Sunday, March 27, 2005

Terrorism in Kofi Annan's UN reform proposals

One aspect of Kofi Annan's UN reform proposals (text here) that has tended to receive positive comment in the United States is his call for a convention on terrorism that eliminates one huge area of contention - state (read "Israel") terrrorism. As the SG says at paragraph 91, "It is time to set aside debates on so-called “State terrorism”. The use of force by States is already thoroughly regulated under international law." With respect to the definition of terrorism itself, he goes on:

"I endorse fully the High-level Panel's call for a definition of terrorism, which would make it clear that, in addition to actions already proscribed by existing conventions, any action constitutes terrorism if it is intended to cause death or serious bodily harm to civilians or non-combatants with the purpose of intimidating a population or compelling a Government or an international organization to do or abstain from doing any act. "

I do not want to suggest that this is not a step forward. But before jumping aboard the road to a convention, the United States needs to be very clear about what this affirmatively says and what it leaves out or at least leaves in ambiguity.

Assume for a moment that the definition of terrrorism were what was cited above, without reference to "existing conventions." Would that be a sufficient definition of terrorism? Many would rush to say yes, but in fact it would not cover what we already now regard as terrorism. We do not limit the definition of terrorism to civilians and noncombatants. If we did so, we would have to accept the IRA's view that (a) it is okay to target British soldiers and police, security forces if you, the terrorist, have determined you are in an armed conflict with them and (b) collateral civilian damage that would be acceptable within the traditional rules of war is likewise okay provided that you did not target the civilians.

Obviously that is unacceptable - whether you are talking about the IRA or the attack on the USS Cole - the latter being an attack that, if it really were legitimate armed conflict, would have been exemplary in that it involved no civilians or noncombatants.

The point is that proscribing attacks on civilians only gets you part of the way in the definition of terrorism. If you want to cover attacks on security forces, you can only do so if you are willing to define who has the authority to determine to go to war. We deny that the IRA has the legal authority to be at war with the British state; we deny that Al Qaeda has the legal authority to be at war with the United States. Any attacks these groups carry out - any attacks - whether on otherwise legitimate military targets or not are all terrorism, because the group fighting the state lacks the legal authority to make war. But in order to draw that line, you have to be willing to draw at least some lines with respect to who has the right to make war. States, it is accepted, have that right - their cause may be unjust or illegal, but states can make war - but the question is how far it extends to non-state actors.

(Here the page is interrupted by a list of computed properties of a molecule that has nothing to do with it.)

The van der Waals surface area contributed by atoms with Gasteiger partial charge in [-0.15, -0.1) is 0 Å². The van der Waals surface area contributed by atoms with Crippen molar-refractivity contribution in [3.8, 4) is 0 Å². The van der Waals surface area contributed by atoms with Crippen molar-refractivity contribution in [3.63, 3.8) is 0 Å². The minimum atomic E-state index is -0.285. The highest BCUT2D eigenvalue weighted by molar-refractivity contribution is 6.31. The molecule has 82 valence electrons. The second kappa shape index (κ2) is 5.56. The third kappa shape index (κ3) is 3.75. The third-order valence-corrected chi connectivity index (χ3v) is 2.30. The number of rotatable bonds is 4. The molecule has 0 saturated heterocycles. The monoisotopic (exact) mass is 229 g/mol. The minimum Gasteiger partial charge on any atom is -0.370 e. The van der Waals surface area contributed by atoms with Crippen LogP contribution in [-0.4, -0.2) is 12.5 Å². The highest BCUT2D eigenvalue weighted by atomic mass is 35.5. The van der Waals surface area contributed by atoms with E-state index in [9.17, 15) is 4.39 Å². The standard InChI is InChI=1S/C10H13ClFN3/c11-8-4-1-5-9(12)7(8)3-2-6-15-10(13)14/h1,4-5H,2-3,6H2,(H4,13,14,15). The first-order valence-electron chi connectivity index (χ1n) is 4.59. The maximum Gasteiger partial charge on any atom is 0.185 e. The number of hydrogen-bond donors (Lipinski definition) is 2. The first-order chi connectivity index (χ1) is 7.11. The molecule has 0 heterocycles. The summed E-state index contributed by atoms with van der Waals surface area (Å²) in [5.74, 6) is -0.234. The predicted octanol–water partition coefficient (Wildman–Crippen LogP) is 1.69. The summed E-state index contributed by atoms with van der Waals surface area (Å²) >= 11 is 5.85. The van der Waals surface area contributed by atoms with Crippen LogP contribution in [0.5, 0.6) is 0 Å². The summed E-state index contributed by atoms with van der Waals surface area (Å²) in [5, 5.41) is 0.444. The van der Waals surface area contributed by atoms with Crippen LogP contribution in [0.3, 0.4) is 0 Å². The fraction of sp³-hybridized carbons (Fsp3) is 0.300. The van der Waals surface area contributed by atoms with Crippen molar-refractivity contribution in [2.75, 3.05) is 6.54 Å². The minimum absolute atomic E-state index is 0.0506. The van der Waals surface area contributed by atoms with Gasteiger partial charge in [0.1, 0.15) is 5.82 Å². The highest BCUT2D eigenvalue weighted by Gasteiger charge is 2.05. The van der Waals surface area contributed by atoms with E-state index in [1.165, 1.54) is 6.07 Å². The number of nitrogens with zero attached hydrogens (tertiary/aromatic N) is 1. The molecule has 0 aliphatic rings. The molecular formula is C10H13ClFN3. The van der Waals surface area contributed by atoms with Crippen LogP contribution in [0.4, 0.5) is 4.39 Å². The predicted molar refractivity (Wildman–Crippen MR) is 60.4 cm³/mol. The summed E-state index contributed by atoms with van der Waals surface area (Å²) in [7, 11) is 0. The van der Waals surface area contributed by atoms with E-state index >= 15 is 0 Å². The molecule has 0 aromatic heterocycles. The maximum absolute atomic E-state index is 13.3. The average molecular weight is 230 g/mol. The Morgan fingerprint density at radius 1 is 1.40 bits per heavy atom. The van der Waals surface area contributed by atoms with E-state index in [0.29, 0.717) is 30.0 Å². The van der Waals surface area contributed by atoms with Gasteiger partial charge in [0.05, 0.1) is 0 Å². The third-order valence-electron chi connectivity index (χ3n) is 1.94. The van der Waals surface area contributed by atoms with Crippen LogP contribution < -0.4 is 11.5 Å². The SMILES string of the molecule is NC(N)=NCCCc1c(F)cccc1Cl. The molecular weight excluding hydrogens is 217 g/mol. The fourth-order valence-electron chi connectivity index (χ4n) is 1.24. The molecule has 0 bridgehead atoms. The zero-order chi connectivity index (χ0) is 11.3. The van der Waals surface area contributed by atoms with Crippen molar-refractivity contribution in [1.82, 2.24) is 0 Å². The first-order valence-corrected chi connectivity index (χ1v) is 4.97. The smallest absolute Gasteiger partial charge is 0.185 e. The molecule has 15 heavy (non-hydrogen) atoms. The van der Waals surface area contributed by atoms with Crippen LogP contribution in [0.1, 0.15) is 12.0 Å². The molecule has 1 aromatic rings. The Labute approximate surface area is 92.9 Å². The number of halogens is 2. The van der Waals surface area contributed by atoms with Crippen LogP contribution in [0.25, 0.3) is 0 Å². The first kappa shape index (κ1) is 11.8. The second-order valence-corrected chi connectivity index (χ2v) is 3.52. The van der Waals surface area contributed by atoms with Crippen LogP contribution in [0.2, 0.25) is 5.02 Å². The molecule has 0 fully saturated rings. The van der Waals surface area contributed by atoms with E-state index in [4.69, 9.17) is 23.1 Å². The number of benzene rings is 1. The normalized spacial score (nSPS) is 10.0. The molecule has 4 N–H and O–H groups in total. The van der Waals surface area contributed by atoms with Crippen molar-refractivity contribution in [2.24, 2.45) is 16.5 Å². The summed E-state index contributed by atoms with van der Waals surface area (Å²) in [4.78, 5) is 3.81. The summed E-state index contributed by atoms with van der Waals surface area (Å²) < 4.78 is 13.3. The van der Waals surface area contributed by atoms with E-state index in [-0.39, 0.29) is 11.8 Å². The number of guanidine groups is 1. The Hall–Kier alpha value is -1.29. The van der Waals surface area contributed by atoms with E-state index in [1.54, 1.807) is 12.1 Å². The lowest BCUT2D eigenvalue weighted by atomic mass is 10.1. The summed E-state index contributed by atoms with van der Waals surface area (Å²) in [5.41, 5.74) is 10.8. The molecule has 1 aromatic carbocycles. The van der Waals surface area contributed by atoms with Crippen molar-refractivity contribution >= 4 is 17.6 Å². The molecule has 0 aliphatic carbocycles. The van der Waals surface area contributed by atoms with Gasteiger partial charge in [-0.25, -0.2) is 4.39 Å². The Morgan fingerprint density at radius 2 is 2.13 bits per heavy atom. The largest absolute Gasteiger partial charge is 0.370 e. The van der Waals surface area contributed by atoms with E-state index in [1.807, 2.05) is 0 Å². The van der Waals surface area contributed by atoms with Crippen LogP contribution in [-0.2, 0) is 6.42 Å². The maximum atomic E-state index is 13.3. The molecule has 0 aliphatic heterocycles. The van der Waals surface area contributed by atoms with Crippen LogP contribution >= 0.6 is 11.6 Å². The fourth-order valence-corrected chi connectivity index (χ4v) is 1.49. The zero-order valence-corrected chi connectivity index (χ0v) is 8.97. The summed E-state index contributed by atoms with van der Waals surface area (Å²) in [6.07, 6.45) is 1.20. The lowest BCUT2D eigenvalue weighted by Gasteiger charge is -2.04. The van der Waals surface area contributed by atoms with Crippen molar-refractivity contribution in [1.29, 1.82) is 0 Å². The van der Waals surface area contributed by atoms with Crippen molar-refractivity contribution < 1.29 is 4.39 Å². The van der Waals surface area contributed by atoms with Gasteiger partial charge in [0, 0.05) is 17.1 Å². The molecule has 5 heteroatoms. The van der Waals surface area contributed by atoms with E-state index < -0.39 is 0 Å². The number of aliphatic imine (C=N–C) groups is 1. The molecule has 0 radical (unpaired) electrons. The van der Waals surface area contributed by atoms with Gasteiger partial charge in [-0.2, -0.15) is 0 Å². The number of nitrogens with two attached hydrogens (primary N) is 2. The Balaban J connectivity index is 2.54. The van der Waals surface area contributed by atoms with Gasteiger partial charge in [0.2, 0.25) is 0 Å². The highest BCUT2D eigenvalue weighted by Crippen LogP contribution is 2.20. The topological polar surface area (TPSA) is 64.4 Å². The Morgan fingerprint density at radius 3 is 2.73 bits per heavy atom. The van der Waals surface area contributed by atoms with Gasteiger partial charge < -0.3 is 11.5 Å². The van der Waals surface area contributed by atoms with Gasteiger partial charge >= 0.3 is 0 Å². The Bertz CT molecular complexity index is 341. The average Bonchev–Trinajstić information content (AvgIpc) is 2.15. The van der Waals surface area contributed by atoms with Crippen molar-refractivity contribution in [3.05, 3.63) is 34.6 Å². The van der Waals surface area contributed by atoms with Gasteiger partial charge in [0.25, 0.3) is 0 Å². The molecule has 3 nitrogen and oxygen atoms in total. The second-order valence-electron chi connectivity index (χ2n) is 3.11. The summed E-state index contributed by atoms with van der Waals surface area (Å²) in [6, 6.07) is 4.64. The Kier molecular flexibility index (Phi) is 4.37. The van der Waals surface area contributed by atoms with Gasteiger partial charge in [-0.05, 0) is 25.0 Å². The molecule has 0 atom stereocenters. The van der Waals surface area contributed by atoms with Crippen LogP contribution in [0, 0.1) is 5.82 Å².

The world has gone through great spasms over national liberation movements, granting them the legal authority to make war. In overwhelming part those wars are over - the question of Palestine is really the only one left. (In reality, there is only that is really left, that of democratic Taiwan. But it doesn't get much attention as an issue of self-determination among the "international community," given that the world's progressives, the world's leftwing, especially in Europe, refuse any moral authority to the self-determination of the democratic state of Taiwan - seeing them as troublemakers who get in the way of European-China trade in arms that, the post-Christian God of Europe willing, China might someday use to humble the wicked United States.) Yet the fact remains that many of the world's democracies, starting with the United States, emerged from the point of the gun - and from Locke onward, the question has been how to legitimize authority that arises from rebellion, revolution, insurrection, sedition, secession, and insurgency. Under what circumstances can non-state actors legally make war?

I won't try to answer that question here, now. But I emphasize that the question of what constitutes terrorism cannot be settled without taking it into account - provided that you believe, as the United States must believe, that it can still be terrorism if you target not civilians but the sailors of the USS Cole.

The High Level Panel report fudged that issue by referring to "existing conventions," which deal with a variety of specific terrorist situations, such as hostage taking, aircraft hijacking, etc. But so far as I can determine, those existing conventions do not deal with the question of attacks on security forces of a state as such. Perhaps it can be said that the definition of terrorism, if it is the civilian-oriented definition of the High Level Panel report plus the existing conventions, covers these attacks on security forces. But that is far, far from clear to me, and that must be clarified in creating what Annan calls a "comprehensive" terrorism convention that the United States can join - if it does not include a clear treatment of attacks on state security forces, then it cannot be, from the viewpoint of the United States, "comprehensive."

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